Investors will generally look out for two types of investment; fixed interest funds or equity income funds. In the case of fixed interest funds, the funds invest in either government debt, known as gilts in the UK, or corporate bonds issued by companies to raise money on which they then pay a rate of interest. With Equity income funds, a fund manager will identify firms that have a reliable track record of paying dividends. They tend to be more mature businesses usually in the mid cap or large cap sector.
The market globally has seen some interesting developments. For example, many emerging market nations are offering inflation linked government bonds, while the number of companies globally that pay reliable dividends has been increasing. These developments have extended the investment universe significantly. Of course, many fund managers see many opportunities in the UK in both corporate bonds and in income-producing shares, though recent problems at BP, which briefly suspended its dividend, may suggest investors need to consider how diversified their portfolio is.
However, neither strategy is without risks. For example, the economic crisis means that government bonds are much riskier particularly in Europe, while returns on all bonds are vulnerable to inflation. Investment on equity is usually even higher on the risk scale.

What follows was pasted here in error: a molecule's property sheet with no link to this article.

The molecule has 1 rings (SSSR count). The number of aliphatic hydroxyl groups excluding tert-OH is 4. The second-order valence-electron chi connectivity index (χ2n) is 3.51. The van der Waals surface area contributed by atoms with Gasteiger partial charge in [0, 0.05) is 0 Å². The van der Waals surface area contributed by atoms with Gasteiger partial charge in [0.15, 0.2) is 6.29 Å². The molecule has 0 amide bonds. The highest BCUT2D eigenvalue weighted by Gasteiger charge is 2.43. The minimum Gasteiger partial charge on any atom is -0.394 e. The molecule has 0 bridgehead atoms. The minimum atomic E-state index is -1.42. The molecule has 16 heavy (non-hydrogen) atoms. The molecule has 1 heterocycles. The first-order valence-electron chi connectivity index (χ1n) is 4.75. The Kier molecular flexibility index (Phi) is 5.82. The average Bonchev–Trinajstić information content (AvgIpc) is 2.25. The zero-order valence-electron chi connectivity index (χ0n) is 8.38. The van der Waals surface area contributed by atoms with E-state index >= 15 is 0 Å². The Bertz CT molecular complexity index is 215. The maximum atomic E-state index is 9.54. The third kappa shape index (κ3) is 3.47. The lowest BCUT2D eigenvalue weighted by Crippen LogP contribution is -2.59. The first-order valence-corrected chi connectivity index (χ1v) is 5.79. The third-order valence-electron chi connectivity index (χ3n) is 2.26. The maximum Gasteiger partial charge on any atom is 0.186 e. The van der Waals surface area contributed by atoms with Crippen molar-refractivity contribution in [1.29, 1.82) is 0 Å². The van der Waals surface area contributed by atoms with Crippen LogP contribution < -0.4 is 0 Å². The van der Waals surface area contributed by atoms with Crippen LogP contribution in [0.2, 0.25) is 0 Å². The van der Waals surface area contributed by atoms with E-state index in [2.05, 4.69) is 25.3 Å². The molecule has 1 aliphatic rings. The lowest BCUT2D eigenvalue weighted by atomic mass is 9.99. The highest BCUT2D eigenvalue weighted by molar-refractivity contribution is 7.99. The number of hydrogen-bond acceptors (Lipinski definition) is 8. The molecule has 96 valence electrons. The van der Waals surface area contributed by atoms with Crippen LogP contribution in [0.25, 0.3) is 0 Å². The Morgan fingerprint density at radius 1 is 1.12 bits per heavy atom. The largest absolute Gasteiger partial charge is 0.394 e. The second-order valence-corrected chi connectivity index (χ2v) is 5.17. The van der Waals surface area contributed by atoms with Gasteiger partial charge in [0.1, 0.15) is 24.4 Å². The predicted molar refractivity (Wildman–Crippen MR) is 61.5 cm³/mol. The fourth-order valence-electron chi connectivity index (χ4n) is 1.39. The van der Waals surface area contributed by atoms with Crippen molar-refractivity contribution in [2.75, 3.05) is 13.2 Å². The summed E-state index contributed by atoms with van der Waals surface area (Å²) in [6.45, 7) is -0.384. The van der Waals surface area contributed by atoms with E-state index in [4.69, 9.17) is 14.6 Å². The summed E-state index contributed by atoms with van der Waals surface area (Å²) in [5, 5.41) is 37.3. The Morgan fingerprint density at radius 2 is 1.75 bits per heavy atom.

If you have decided to focus on investing for income, you may consider investing in a new fund, perhaps with this year’s ISA allowance. Otherwise, if you have a larger portfolio, you might tilt your asset allocation. You may wish to move some interest-paying cash savings. Cash deposits are safest with the least risk to both the capital sum and any desired income level, but that usually means returns are low and can be eroded by inflation.
If you are considering changing your investments to increase your income, please contact us on 028 90 668700 so we can match your attitude to risk to the appropriate investments.
Chartered Financial Planner